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States turn their attention to regulating AI and deepfakes as 2024 kicks off

By 37ci3 Jan25,2024

For most of 2023, only a handful of states have adopted it laws to deal with the challenges posed by artificial intelligence and deep fraud to political campaigns.

But now that the 2024 election cycle is in full force, state legislators across the country have moved to deal with the difficult, fast-moving issue.

In the first three weeks of 2024 alone, lawmakers from both major parties have introduced legislation to combat false and disinformation AI and deep rigging could create in elections in at least 14 states.

The issue was back in the spotlight after it emerged on Monday fake robot call with voice Impersonating President Joe Biden, he told Democratic voters in New Hampshire not to vote in Tuesday’s primary.

It remains unclear whether the voice – an apparent impersonation of the president or digital manipulation – was generated using artificial intelligence, although the investigating New Hampshire Attorney General’s Office said the message was “artificially generated based on initial indications”.

The challenge underscores the kind of threat posed by the use of artificial intelligence and deep-faking that goes to the heart of the campaign season.

“The moment of deep political fraud is here. Policy makers must hurry to implement protection or else we face electoral chaos. The New Hampshire deepfake is a reminder of the many ways deepfakes can create confusion and perpetuate fraud,” the statement said.

“The good news is that states are rushing to fill the void,” Weissman said.

State bills that attempt to address the problem typically fall into two categories: disclosure requirements and prohibitions.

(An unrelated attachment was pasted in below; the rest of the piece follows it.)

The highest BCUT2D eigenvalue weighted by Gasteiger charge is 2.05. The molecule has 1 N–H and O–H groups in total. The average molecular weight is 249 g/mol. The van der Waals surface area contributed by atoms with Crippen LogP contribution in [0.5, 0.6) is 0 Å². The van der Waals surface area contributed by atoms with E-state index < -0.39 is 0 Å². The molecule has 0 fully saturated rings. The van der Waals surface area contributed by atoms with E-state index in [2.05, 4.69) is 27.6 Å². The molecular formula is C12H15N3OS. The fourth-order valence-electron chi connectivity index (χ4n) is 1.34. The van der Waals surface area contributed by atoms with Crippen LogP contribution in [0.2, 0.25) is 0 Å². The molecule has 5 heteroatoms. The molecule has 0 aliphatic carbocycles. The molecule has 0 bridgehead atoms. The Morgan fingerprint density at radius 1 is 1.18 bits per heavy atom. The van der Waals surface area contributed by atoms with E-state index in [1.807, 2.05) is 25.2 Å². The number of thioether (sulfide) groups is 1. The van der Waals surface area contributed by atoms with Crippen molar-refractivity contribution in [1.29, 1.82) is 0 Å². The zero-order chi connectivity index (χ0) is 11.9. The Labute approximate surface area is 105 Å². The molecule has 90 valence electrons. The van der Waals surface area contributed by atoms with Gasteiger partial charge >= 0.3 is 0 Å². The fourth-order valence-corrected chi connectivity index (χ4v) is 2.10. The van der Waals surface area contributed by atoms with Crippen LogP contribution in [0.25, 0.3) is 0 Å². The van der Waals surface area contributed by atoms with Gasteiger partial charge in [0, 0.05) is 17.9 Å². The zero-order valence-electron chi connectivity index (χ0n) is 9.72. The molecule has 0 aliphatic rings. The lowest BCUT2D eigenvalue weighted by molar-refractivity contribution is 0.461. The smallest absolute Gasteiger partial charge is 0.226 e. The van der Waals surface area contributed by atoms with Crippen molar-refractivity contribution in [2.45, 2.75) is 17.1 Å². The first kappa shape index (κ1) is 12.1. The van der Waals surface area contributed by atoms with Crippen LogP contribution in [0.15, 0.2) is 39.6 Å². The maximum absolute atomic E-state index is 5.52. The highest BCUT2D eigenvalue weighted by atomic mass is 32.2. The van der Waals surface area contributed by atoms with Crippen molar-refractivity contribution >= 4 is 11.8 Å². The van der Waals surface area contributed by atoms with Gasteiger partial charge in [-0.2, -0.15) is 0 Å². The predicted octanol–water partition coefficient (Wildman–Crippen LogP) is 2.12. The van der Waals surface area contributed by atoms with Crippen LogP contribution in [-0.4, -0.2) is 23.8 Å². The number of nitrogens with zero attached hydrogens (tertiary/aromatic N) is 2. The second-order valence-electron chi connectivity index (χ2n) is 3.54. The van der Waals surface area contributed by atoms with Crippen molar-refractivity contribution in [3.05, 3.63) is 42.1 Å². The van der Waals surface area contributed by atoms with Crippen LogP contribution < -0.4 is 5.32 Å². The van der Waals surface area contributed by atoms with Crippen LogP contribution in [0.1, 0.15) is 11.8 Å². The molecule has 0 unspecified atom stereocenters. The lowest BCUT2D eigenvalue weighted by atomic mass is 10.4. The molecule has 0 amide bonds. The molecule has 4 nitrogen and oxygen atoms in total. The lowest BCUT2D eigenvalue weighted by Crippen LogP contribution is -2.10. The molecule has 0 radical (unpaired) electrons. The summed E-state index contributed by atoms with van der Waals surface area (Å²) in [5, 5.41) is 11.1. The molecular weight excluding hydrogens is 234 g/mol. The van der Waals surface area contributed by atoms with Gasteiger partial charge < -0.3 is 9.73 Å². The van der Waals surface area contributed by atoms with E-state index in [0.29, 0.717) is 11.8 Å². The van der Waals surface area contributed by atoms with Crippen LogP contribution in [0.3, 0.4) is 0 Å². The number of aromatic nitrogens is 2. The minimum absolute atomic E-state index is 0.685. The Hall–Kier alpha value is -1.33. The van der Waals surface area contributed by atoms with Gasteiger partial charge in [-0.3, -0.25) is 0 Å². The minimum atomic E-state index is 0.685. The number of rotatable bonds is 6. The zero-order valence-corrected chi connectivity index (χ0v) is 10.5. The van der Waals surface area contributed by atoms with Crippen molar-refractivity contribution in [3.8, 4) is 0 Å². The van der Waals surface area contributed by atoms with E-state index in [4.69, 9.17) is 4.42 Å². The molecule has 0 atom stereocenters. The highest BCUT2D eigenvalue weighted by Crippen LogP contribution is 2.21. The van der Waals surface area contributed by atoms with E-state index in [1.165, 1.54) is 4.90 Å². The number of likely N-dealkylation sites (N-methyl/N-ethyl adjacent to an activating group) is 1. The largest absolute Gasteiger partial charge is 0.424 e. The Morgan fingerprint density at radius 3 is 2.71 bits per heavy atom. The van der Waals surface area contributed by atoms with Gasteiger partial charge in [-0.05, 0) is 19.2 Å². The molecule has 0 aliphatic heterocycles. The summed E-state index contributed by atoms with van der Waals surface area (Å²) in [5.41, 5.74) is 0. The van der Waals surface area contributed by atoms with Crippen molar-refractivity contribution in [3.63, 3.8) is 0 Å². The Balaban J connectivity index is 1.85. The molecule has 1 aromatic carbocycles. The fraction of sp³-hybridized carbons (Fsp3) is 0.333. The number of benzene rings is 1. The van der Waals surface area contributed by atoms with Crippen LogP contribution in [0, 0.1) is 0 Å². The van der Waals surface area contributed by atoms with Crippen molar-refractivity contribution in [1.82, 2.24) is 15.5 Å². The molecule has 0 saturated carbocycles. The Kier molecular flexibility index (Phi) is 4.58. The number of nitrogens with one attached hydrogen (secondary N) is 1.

Disclosure requirements usually require a disclaimer to be placed on any media created using artificial intelligence that is given to influence an election within a certain time frame.

Prohibitions often have nuanced exceptions. For example, a Michigan law passed last year does not apply the ban if the statement is shared and the person responsible for the media does not know that it “falsely represents” the people it depicts.

Bills requiring the disclosure have been introduced by Republican lawmakers since the beginning of the year Alaska and Florida and by the Democrats Colorado.

Meanwhile, the Democrats Hawaii, South Dakota, Massachusetts, Oklahoma and Nebraskaas well as Republicans Indiana and Wyominghave introduced laws to ban AI-generated media within certain time frames before elections unless the media discloses it.

Democrats in Nebraska also filed bill prohibiting within 60 days of the election to spread all the deep fraud.

in ArizonaRepublican lawmakers have proposed a bill that would allow any candidate for public office to appear on the ballot or any Arizona resident to sue for relief or damages against anyone who publishes a “digital impersonation” of that person.

Idaho Republicans proposed a bill to ban the distribution of undisclosed “synthetic media.” The bill would also create rules that would allow people featured to sue the people who posted it.

Proposed by Republicans Bill in Kentucky It would create definitions for deepfakes and prohibit their distribution unless the people depicted in them consent, while giving them the ability to sue for relief and damages.

And led by Democrats Bill in Virginia It would make it a Class 1 felony for anyone to create “any deceptive audio or visual media” with intent to commit a “criminal offense.”

In the final days of 2023, lawmakers in three other states — Ohio, South Carolina and New Hampshire — introduced similar bills, none of which advanced.

Bill in New HampshireThe proposal, introduced by Democrats, “requires disclosure of the use of deceptive artificial intelligence in political advertising.”

The introduction of such bills does not necessarily mean that any of them will become law.

Last year, for example, only three states passed laws regulating the use of artificial intelligence and deep spoofing in political campaigns — even as the size, scope, and potential dangers they pose became clearer over the course of the year.

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By 37ci3

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